I was reading this fascinating answer and was puzzled by the fact that every time I entered the neverssl.com webpage it redirects me to a seemingly random subdomain. For example, the landing page is always something like http://bcdfhkmlnvtxwrzs.neverssl.com/online. I also noticed that the redirect is done using javascript, since when I disable it stopped working.

So I am wondering how does redirecting to a random subdomain helps an user gets redirected to a captive portal, which is the only purpose of the website.


Intercepting-captive portals don't work if you try to access an HTTPS site. You will just get an SSL error page.

If you access a website through plain HTTP and not HTTPS, one thing the site can do is include a HSTS header. This will make browsers always access through HSTS and never try HTTP.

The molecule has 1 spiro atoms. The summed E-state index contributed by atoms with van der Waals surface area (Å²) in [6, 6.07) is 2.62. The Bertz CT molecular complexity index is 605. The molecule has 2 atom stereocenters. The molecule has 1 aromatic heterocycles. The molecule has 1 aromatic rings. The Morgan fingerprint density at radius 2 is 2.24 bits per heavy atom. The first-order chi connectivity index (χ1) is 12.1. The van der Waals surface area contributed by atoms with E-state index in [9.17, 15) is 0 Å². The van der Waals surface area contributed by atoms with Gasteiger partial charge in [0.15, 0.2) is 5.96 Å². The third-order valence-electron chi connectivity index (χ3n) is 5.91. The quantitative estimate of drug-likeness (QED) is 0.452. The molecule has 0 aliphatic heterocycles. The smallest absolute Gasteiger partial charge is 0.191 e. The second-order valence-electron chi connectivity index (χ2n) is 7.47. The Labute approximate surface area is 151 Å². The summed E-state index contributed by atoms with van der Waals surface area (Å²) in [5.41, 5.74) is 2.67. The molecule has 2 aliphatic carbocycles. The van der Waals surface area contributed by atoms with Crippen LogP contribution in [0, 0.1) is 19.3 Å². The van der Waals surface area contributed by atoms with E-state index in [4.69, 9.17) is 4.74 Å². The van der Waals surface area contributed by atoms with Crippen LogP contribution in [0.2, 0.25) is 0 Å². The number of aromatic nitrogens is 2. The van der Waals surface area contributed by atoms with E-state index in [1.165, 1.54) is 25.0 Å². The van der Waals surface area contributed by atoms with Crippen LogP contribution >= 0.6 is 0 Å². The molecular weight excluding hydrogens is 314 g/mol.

This means it's possible your browser will never see the captive portal page and therefore won't be able to sign on to it.

The purpose of this site is to provide a page that doesn't have an HSTS header so it will always redirect to a captive portal if needed.

The random URLs are to defeat your browser from trying to load the page from cache. Since your browser has never seen the URL before it will always try to get the page from the network, and therefore give the captive portal a chance to work.

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